kcm7 wrote:Oi, with the CSP.
For whatever reason, it's shown as the top recommended card whenever a lot of people go on Credit Sesame/Karma. My friends and family know I'm a little obsessed with cards, so I'm getting a lot of, "Hey so is the Sapphire a good card?"
And then their eyes glaze over when I respond, "Well it can be, but it costs $95/year. But how much do you spend, how much do you travel, and how much do you travel with these specific airlines and hotels?"
"... But ... it's a good card right?"
I have a feeling lots of people out there are getting the CSP and redeeming for cash back, when they could get possibly MORE cash back on cards without the annual fee.
But it's a good card, right?
It's your last sentence I think holds a lot of value, and it's also the thing lots of so-called credit-educated people miss. For the majority of people (maybe even a good majority) who have reasonably good credit, a few well thought out cards can be a lot more beneficial than snazzy AF cards. First, if you are a member of a warehouse club, look into their branded offering, as those cards often offer good value outside the warehouse too. You are already paying for the membership, use all the benefits! If you are not, consider the following strategy with cards with relatively easy/low redemption thresholds:
- Pick a category that's your biggest regular spend and get a no-AF card that offers around 3% in that category year round. (ED/BCE if this is groceries, BofA Cash Rewards if this is gas).
- Pick a 5% rotating category card with no AF (my recommendation is Discover)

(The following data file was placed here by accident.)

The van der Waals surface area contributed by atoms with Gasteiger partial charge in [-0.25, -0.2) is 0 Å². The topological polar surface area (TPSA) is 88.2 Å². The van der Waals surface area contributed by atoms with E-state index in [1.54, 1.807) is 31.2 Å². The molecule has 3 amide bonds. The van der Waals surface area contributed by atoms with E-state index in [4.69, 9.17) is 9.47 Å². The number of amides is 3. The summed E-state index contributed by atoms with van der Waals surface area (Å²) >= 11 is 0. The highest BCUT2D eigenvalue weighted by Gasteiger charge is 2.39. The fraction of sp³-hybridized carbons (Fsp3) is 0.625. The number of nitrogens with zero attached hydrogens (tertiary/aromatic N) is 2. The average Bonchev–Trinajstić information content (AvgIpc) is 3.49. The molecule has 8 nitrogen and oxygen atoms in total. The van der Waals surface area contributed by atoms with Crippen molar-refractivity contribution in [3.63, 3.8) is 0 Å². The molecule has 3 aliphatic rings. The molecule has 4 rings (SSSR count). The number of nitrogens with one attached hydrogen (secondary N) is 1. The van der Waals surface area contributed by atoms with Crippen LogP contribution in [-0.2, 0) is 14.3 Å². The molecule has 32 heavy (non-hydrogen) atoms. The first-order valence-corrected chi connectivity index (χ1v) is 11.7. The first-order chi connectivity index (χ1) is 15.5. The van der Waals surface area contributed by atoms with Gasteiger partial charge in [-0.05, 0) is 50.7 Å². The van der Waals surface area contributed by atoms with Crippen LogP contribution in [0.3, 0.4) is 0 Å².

- Get one or two good flat rewards cards - for me these are the Citi DC and QS... QS for Uber and international travel.
Now use these cards wisely. Decide what you want to use them for. Save them up or take smaller, more frequent rewards. Treat yourself, a friend, your significant other, or family. I'd say for 6 to 7 out of 10 customers this would result in better rewards - not to mention more sanity - than racking up AF cards.
Oh, and remember there are other ways to save than credit card rewards. I just picked up some Six Flags Halloween hunt tickets for $37 a pop, and that includes a picnic lunch, without which the tickets would have been $25 a pop. The usual tickets, even online pre-purchase, are $50+. So why were mine $25? AAA. We're going on AAA appreciation day and we got an email from AAA.
We often get pretzeled into the thought process of "The more you spend, the more you save." I think it'd help a lot more if people thought about how to better utilize the tools they already have - current credit cards, memberships they already have that have fringe benefits they aren't using, deal hunting - than going around flashing high-roller CCs that really no one cares about but the holder.